Warmer temperatures help plant growth short term but hurt long term

Climate Change Boosts Then Quickly Stunts Plants, Decade-long Study Shows
[Via NSF News]

Photos of the studied ecosystems with increasing elevation from left to right.

Global warming may initially make the grass greener, but not for long, according to new research results.

The findings, published this week in the journal Nature Climate Change, show that plants may thrive in the early stages of a warming environment but then begin to deteriorate quickly.

“We were really surprised by the pattern, where the initial boost in growth just went away,” said scientist Zhuoting Wu of Northern Arizona University (NAU), a lead author of


They found that in the first years, grasses grew better. But over the decade long experiment, they found that warmer temperatures had detrimental effects on the plants.

What this really shows is that plants, along with other organisms, will be very disrupted by increasing temperatures.


11 thoughts on “Warmer temperatures help plant growth short term but hurt long term

  1. Reblogged this on pindanpost and commented:
    The complete opposite of my research here in a hot climate…it’s all about the moisture requirement. Extra CO2 is also a major benefit to growth, plants need less nutrients such as N, K, P and minerals such as Cu and Mg as well as less H2O, this is why commercial greenhouses add extra CO2. Nature has become little better than a comic-book recently.

    1. But this was data, real data gained over ten years. You might poke holes in it but that is one way science moves forward – poke holes in published data by showing what they miss then doing the experiment yourself to demonstrate that you were correct.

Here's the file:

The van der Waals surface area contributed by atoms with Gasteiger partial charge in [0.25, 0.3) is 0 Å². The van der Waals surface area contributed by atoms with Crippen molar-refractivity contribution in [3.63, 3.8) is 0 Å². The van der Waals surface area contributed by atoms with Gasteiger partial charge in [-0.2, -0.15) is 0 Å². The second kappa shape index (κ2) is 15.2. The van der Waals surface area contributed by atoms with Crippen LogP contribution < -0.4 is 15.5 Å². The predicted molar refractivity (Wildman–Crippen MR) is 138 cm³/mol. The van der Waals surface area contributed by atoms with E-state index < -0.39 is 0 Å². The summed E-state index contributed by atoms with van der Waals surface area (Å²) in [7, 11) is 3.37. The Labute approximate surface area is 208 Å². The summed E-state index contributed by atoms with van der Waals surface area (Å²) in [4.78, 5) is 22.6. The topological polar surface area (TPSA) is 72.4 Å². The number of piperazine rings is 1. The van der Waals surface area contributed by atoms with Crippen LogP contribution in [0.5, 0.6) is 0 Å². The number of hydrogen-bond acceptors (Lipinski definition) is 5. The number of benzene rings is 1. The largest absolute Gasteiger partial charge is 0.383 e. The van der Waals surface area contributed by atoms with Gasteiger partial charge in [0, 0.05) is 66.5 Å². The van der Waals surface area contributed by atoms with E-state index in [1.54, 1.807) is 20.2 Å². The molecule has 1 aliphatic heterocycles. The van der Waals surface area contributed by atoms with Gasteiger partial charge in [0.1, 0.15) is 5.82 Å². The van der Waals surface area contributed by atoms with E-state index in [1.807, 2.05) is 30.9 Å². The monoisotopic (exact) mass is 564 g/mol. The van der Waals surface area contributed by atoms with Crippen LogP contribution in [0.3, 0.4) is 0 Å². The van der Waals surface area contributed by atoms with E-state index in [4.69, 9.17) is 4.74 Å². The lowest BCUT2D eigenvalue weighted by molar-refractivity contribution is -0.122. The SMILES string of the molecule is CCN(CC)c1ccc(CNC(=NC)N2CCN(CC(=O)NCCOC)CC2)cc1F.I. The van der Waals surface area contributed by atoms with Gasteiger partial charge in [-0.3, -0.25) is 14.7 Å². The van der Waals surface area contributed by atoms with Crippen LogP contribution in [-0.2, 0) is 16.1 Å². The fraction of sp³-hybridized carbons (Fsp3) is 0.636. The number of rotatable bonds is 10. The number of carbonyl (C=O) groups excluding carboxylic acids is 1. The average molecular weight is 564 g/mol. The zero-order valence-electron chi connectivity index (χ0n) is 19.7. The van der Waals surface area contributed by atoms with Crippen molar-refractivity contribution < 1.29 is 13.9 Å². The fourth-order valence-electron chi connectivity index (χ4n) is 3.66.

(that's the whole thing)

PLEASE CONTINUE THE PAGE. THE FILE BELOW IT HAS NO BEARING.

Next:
2. I actually meant that most climate ‘science’ published in Nature relies on models only. If the data in this paper was certain, the words like ‘may’ should never be a part of it.

    3. The thing that struck me was, that in Arizona, charts that I have been watching, do not show a temperature increase at all, but the researchers have no link to what increase they believe is there, yet we know CO2 has risen substantially in that time. Latest data shows temperatures stable or in decline for the past 15 years.

    4. Looking at one place is simply cherry picking the data. Examining thousands of locations has demonstrated that there is a long-term increase in global temperatures.

    5. Cherrypicking data from one city does not provide any proof of anything. Examining thousands of data points from around the world would be more convincing.

  2. One of the problems we have in Australia is the scientists who are funded by government, like our CSIRO, always look to findings that give the government what they want to hear. Whether this happens in this case of course, I don’t know, but suspect is the case.

    1. Do you have evidence of such malfeasance – twisting the data they are producing and making their research fit a purely predefined result – by the necessary thousands of researchers involved in climate science? Otherwise this is simply a rhetorical point with no real impact.

      Who do you acknowledge as without ‘sin’ when doing this research or discussing the data?

      Do you acknowledge that the world is getting warmer?

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